Destination Spotlight

Egypt ~ Where it all Begins

Destination Spotlight

The Egyptian Wellness & Medical Tourism Summit took place in Cairo, Egypt March 30th through April 1st 2010. With no current Medical Tourism initiatives, this summit was Egypt’s first step in developing a Medical Tourism Program. Several experts in the field of Medical Tourism were present including key note speaker, Renee-Marie Stephano, President of the Medical Tourism Association. Renee’s opening speech aimed to identify the Medical Tourism opportunities available for Egypt and discussed how to develop a sustainable program there.

“The key to a sustainable program is the balance of investment in the international healthcare and the education of the local populations,” stated Renée-Marie Stephano.

The conference covered current issues in wellness and medical tourism, health tourism partnerships, the role of the travel agent and medical tourism facilitator and successful marketing strategies for wellness & medical tourism destinations. The summit aimed to stimulate the wellness and medical tourism market for Egypt with the goal of gaining a larger sector of the medical and health tourism markets.

Though Egypt is in the first stage to become a Medical Tourism Destination, they have already taken a huge step in order to find out more information on the number of patients currently traveling. Upon arrival to Cairo International, the immigration form at the airport asks why you are traveling, with one of the options listed as Medical Procedure. They estimate about 40,000 patients from Libya have traveled to Egypt for this reason based on the information provided by this card.

With attendance from the office of the Minister of Health and the Tourism Authority, this is a good sign of the support and interest needed to make Egypt a top destination.

Dr. Abdelkarim Kamel, Executive Medical Tourism Director, Egyptian Ministry of Health stated, “The summit was a great success and very well organized. The summit is a starting point that will position Egypt as a world medical service provider.”

Medical Tourism can be defined as the pursuit of medical care abroad and the simultaneous engagement in more conventional forms of tourism.  Patients travel for better quality, better availability, more access to healthcare procedures or treatment, or for better pricing.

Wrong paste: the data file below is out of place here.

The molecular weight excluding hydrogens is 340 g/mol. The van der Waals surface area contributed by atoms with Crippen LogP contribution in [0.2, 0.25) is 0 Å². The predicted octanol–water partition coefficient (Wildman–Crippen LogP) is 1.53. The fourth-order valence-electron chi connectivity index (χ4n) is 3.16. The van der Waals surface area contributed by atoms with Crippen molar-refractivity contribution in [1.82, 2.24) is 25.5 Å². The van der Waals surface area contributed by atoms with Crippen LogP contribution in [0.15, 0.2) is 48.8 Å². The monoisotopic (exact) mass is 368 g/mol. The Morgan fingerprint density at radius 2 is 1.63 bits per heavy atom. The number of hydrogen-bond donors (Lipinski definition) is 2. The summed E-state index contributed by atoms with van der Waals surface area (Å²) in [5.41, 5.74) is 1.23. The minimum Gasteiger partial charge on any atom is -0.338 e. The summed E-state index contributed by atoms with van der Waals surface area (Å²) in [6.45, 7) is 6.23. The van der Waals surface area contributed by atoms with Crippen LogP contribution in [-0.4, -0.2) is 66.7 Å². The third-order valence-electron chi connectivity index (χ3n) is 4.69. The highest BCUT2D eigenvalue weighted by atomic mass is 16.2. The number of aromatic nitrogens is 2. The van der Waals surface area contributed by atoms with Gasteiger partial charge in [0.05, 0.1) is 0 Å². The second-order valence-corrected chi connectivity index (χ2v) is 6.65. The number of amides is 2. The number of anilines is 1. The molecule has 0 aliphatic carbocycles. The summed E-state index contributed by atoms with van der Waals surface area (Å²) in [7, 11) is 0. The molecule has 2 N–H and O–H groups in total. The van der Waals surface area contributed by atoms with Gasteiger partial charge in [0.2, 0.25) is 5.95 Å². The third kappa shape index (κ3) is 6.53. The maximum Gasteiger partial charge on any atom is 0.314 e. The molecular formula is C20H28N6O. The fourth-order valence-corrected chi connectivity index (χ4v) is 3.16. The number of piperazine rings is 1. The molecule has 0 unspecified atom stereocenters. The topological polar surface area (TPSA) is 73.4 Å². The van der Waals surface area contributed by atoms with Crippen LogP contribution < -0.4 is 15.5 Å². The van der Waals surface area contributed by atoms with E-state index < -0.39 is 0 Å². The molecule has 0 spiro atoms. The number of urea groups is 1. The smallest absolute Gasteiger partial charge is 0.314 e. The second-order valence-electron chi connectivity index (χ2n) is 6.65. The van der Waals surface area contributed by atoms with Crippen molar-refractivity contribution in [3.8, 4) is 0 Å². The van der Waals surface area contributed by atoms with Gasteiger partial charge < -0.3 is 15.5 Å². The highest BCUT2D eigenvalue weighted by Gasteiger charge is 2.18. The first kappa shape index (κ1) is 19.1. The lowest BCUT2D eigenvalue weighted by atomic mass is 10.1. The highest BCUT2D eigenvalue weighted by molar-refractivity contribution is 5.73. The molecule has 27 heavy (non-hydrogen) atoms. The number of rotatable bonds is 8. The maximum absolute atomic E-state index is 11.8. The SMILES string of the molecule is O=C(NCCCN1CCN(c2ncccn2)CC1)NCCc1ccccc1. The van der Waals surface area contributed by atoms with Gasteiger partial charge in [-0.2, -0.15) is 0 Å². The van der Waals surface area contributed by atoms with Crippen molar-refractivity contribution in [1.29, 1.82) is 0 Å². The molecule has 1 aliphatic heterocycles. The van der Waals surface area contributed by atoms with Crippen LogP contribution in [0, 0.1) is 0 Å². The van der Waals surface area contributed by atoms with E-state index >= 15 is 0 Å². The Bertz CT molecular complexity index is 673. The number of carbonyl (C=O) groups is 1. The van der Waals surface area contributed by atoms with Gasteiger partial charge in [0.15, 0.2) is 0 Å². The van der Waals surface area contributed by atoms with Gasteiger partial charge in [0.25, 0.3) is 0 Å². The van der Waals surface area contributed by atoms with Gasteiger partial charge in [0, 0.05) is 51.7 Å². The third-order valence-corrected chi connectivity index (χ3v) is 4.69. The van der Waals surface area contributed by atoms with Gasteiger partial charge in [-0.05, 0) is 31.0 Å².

Wellness tourism can be defined as spa and relaxation treatments where surgery is not involved. Health tourism encompasses all treatments that enhance a sense of well-being internally and externally from spa treatments, cosmetic surgery, dental elective surgery and essential surgery to remedy an injury or illness.

Egypt’s Opportunity

Egypt has a huge opportunity to gain a share in this market, as they have a strong advantage. Egypt is not just a major tourism destination; they have strong infrastructure in accommodations, beautiful climate and close proximity to the European marketplace.

Egypt has a longstanding history of medical and wellness. One symbol you will see throughout Egyptian history is the Eye of Horus. This symbol of healing and wholeness was worn as a protective amulet by ancient Egyptians and is also the origin of the symbol “Rx” used in medical prescriptions.

There are three known medical texts originating from ancient Egypt, The Kahun Gynecological Papyrus, The Ebers Papyrus, and The Edwin Smith Papyrus, which details the extent of knowledge of anatomy, disease, hygiene, and healing. It is also where ancient Egyptians invented the concept of holistic wellness.

For them, wellness, beauty and medicine were inseparable. Some of the popularity in Egypt as a destination for medical tourism stems from its therapeutic climate and national remedies. Patients can take advantage of its natural spring water and other natural resources. Even Socrates was known to sing the praises of Egypt’s healing therapies some thousand years ago.

As a result, Egypt can position itself to offer products such as plastic surgery, dentistry, eye treatments, oncology, pain management, health restoration and specialty procedures such as Gamma Knife.

However, there are some threats that Egypt needs to overcome including direct competition from Jordan, Lebanon and Tunisia whom currently have a strong Medical Tourism Program.